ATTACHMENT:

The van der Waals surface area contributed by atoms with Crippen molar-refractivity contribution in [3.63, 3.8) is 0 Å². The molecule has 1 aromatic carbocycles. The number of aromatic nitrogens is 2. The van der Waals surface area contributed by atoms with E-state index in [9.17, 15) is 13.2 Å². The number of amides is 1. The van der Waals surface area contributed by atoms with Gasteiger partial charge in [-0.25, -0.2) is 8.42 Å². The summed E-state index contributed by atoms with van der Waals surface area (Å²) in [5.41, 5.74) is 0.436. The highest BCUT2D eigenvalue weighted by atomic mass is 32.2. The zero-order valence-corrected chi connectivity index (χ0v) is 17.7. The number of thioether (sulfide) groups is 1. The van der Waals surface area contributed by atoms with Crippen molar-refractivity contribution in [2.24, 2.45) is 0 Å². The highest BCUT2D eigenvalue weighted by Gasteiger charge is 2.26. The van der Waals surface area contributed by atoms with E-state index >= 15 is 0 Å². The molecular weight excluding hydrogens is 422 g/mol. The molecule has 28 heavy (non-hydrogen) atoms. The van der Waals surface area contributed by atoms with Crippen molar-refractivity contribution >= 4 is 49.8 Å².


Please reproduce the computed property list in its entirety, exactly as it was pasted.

The van der Waals surface area contributed by atoms with Crippen molar-refractivity contribution in [3.63, 3.8) is 0 Å². The molecule has 1 aromatic carbocycles. The number of aromatic nitrogens is 2. The van der Waals surface area contributed by atoms with E-state index in [9.17, 15) is 13.2 Å². The number of amides is 1. The van der Waals surface area contributed by atoms with Gasteiger partial charge in [-0.25, -0.2) is 8.42 Å². The summed E-state index contributed by atoms with van der Waals surface area (Å²) in [5.41, 5.74) is 0.436. The highest BCUT2D eigenvalue weighted by atomic mass is 32.2. The zero-order valence-corrected chi connectivity index (χ0v) is 17.7. The number of thioether (sulfide) groups is 1. The van der Waals surface area contributed by atoms with Crippen molar-refractivity contribution in [2.24, 2.45) is 0 Å². The highest BCUT2D eigenvalue weighted by Gasteiger charge is 2.26. The van der Waals surface area contributed by atoms with E-state index >= 15 is 0 Å². The molecular weight excluding hydrogens is 422 g/mol. The molecule has 28 heavy (non-hydrogen) atoms. The van der Waals surface area contributed by atoms with Crippen molar-refractivity contribution >= 4 is 49.8 Å².